Cause and effect essays are concerned with why things happen (causes) and what happens as a result (effects). Cause and effect is a common method of organizing and discussing ideas.
Follow these steps when writing a cause and effect essay
1. Distinguish between cause and effect. To determine causes, ask, “Why did this happen?” To identify effects, ask, “What happened because of this?” The following is an example of one cause producing one effect:
You are out of gas.
Your car won’t start.
Sometimes, many causes contribute to a single effect or many effects may result from a single cause. (Your instructor will specify which cause/effect method to use.) The following are examples:
liked business in high school
salaries in the field are high
have an aunt who is an accountant
am good with numbers
choose to major in accounting
reduce work hours
employer is irritated
more time to study
more time for family and friends
However, most situations are more complicated. The following is an example of a chain reaction:
Thinking about friend: forgot to buy gas: car wouldn’t start: missed math exam: failed math course.
2. Develop your thesis statement. State clearly whether you are discussing causes, effects, or both. Introduce your main idea, using the terms “cause” and/or “effect.”
3. Find and organize supporting details. Back up your thesis with relevant and sufficient details that are organized. You can organize details in the following ways:
- Chronological. Details are arranged in the order in which the events occurred.
- Order of importance. Details are arranged from least to most important or vice versa.
- Categorical. Details are arranged by dividing the topic into parts or categories.
4. Use appropriate transitions. To blend details smoothly in cause and effect essays, use the transitional words and phrases listed below.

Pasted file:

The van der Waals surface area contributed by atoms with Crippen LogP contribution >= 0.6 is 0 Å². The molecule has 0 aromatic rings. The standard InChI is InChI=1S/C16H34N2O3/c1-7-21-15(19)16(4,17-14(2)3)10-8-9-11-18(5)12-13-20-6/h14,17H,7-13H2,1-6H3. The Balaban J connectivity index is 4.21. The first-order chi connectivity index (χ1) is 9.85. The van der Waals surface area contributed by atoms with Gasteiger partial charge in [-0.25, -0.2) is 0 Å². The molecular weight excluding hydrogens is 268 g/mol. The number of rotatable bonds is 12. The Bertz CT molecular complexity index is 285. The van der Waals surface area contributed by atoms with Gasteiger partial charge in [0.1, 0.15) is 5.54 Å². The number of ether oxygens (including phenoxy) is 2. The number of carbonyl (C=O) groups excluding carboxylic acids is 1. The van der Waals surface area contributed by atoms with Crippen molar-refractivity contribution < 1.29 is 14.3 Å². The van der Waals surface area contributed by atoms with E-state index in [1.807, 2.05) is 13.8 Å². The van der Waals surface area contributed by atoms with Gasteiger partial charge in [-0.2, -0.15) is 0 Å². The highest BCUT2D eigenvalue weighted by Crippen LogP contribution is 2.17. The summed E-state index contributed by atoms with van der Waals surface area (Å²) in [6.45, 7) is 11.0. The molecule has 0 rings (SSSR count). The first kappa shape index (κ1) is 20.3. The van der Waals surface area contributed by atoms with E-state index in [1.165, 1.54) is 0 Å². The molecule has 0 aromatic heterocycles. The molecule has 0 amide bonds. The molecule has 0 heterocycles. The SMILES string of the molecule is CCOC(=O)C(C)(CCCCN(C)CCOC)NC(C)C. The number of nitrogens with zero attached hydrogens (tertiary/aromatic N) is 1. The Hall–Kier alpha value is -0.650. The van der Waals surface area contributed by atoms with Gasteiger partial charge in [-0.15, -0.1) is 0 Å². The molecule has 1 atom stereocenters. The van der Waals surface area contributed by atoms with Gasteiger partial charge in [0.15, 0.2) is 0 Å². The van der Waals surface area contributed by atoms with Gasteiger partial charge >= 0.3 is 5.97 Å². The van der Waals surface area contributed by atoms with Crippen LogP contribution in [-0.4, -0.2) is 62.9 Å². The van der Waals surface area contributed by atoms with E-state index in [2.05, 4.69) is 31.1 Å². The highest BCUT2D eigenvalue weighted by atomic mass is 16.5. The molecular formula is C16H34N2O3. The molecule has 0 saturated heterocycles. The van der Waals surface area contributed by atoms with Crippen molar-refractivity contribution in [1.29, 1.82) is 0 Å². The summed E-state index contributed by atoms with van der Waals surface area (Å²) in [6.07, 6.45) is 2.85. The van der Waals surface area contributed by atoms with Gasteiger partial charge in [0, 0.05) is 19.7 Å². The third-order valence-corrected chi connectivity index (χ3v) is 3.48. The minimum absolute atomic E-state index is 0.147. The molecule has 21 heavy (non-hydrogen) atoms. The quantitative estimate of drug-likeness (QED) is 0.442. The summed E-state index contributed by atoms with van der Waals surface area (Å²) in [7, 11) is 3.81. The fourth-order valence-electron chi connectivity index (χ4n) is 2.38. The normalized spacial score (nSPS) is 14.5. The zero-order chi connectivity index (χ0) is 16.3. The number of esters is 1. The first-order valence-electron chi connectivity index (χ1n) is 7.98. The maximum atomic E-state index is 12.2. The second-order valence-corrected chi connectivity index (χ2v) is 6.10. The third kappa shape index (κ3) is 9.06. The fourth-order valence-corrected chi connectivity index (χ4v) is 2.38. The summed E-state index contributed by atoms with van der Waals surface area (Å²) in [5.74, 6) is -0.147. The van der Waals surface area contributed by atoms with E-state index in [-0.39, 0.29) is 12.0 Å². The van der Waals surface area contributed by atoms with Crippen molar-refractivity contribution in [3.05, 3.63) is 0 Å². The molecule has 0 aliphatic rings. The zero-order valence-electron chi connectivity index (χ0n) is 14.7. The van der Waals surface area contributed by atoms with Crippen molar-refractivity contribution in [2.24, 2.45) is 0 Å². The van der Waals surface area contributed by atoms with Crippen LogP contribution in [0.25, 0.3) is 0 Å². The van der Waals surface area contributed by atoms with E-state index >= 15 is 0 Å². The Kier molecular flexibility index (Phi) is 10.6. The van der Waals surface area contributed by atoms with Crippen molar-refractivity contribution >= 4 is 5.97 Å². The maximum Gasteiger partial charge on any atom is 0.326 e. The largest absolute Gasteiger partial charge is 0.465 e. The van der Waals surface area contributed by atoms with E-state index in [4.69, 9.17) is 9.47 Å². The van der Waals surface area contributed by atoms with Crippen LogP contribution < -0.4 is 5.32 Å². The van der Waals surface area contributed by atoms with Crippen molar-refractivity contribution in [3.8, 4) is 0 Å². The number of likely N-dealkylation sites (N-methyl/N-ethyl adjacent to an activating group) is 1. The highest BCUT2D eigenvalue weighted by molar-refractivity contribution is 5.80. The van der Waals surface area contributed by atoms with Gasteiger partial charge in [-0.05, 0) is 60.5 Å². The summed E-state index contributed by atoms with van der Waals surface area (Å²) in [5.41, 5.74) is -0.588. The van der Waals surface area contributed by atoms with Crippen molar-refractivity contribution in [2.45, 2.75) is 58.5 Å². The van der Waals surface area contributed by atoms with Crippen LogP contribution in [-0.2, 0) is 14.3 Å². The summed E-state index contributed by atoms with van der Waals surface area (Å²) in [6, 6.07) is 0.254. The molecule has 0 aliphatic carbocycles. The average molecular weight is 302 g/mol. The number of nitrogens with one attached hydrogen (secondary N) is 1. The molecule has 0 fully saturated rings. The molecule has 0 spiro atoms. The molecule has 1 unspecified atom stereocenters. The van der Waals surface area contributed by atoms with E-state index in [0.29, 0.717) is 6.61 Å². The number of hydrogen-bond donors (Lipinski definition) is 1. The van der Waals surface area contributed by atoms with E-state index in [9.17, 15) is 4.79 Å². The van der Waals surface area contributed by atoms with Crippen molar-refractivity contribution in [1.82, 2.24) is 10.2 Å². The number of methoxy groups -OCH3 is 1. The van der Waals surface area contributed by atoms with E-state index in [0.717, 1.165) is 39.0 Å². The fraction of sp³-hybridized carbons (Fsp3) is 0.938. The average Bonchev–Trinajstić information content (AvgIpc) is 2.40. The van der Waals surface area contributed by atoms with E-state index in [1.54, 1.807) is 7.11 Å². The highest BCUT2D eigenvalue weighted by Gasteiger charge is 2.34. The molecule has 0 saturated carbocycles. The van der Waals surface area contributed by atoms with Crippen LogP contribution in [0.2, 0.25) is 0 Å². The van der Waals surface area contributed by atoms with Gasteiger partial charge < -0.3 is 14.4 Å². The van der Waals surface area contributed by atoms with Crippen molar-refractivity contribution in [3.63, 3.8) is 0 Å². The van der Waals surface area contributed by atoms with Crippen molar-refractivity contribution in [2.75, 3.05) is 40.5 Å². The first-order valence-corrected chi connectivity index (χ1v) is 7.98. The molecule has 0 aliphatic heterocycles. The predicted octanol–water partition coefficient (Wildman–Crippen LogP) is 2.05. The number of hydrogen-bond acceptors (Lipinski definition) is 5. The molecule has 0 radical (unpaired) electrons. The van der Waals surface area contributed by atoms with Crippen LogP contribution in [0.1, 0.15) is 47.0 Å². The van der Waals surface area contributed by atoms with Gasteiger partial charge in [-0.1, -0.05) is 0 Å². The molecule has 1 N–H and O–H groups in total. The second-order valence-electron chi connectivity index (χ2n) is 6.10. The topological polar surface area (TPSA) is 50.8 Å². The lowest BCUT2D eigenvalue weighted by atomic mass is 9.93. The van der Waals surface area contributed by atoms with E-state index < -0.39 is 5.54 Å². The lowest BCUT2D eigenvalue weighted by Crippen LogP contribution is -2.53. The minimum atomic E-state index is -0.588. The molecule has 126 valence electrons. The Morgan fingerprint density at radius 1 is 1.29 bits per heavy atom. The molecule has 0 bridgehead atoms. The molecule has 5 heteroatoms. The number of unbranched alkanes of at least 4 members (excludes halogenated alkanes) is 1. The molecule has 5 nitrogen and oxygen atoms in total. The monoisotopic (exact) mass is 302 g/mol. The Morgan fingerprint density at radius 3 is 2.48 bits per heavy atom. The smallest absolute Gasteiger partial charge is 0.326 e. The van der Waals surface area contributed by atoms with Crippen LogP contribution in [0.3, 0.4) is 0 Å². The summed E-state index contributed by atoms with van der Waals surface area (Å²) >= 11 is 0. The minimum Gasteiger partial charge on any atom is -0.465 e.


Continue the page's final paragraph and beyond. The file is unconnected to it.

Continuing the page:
because, due to, on cause is, another is, since, for, first, second
consequently, as a result, thus, resulted in, one result is, another is, therefore
When writing your essay, keep the following suggestions in mind:
- Remember your purpose. Decide if you are writing to inform or persuade.
- Focus on immediate and direct causes (or effects.) Limit yourself to causes that are close in time and related, as opposed to remote and indirect causes, which occur later and are related indirectly.
- Strengthen your essay by using supporting evidence. Define terms, offer facts and statistics, or provide examples, anecdotes, or personal observations that support your ideas.
- Qualify or limit your statements about cause and effect. Unless there is clear evidence that one event is related to another, qualify your statements with phrases such as “It appears that the cause was” or “It seems likely” or “The evidence may indicate” or “Available evidence suggests.”
To evaluate the effectiveness of a cause and effect essay, ask the following questions:
What are the causes? What are the effects? Which should be emphasized? Are there single or multiple causes? Single or multiple effects? Is a chain reaction involved?